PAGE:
Let's consider the simplest model for a DC electric motor:

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For simplicity, we assume that over a short period of time, the current through the motor is constant. All the discussion below refers to this time period.

In high school, apparently, two explanations of the mechanism of this motor are acceptable:

  1. "The moving electrons in the wire experience a force in the magnetic field created by the permanent magnets." This is clearly talking about the Lorentz force.
  2. "The coil in the armature is essentially an electromagnet. So the two magnets (permanent and electric) attract and repel each other, creating a torque."

After learning some degree level electromagnetism, I am pretty certain that explanation 1 is valid. However, explanation 2 is quite strange, in that there is no simple formula in electromagnetics that describes "the force between two magnets". We have the electrical forces between charges and Lorentz force on charges due to the magnetic field, but no analogy for forces that only involve magnets and magnetic fields only; after all, all magnetic fields are supposed to be generated by electric currents.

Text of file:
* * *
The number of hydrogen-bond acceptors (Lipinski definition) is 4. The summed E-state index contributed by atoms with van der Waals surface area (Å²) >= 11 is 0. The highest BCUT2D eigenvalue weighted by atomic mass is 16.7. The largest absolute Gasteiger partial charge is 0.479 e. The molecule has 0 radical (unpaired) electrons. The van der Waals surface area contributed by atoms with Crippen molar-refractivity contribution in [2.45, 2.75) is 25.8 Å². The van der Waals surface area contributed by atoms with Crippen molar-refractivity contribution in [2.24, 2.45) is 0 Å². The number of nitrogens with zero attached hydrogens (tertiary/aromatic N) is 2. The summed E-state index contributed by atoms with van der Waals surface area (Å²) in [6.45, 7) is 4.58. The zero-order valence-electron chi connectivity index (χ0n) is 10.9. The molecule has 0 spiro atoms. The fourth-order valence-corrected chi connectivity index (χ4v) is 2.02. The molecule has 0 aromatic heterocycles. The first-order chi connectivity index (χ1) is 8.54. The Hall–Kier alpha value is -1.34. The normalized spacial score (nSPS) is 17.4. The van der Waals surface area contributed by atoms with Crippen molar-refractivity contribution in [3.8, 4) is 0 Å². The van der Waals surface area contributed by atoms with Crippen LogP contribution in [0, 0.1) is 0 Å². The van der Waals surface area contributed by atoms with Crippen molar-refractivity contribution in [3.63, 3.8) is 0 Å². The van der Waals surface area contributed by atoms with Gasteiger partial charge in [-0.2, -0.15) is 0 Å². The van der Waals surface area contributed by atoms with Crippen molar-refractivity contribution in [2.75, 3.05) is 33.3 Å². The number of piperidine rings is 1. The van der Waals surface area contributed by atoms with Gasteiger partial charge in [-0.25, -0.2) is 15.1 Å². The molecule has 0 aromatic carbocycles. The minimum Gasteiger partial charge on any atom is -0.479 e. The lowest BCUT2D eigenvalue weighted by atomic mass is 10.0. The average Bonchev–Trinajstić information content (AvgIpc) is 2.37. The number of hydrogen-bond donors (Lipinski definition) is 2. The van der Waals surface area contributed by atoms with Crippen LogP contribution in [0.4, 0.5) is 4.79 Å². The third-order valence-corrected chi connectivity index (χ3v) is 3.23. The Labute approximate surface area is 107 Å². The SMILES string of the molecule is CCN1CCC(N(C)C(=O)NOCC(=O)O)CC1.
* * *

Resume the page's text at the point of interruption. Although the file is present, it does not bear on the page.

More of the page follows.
Let's have a closer look: the strength of the magnetic field generated by a wire should be approximately inversely proportional to the distance from the wire. The magnetic field on the wire is, therefore, undefined; thus we cannot really analyze how the magnetic field generated by the coil affects the motion of the coil, given that the current is constant. So, the second explanation above isn't really supported by any rigorous formulae and mathematics.

Can I say the second explanation is unacceptable or wrong based on that?


1 Answer 1


No, the second explanation is a qualitative explanation but you can't say it's wrong. I suppose if you needed to predict the torque quantitatively you could say the second explanation is unacceptable but if your goal is to explain how an electric motor works, particularly at a high school level, it's perfectly fine.

If someone, say a high school student, has hands-on experience with permanent magnets and knows how it feels when they attract and repel and different distances, and especially if they have had a chance to play around with electromagnets a bit, then I would expect the second explanation would be preferable.


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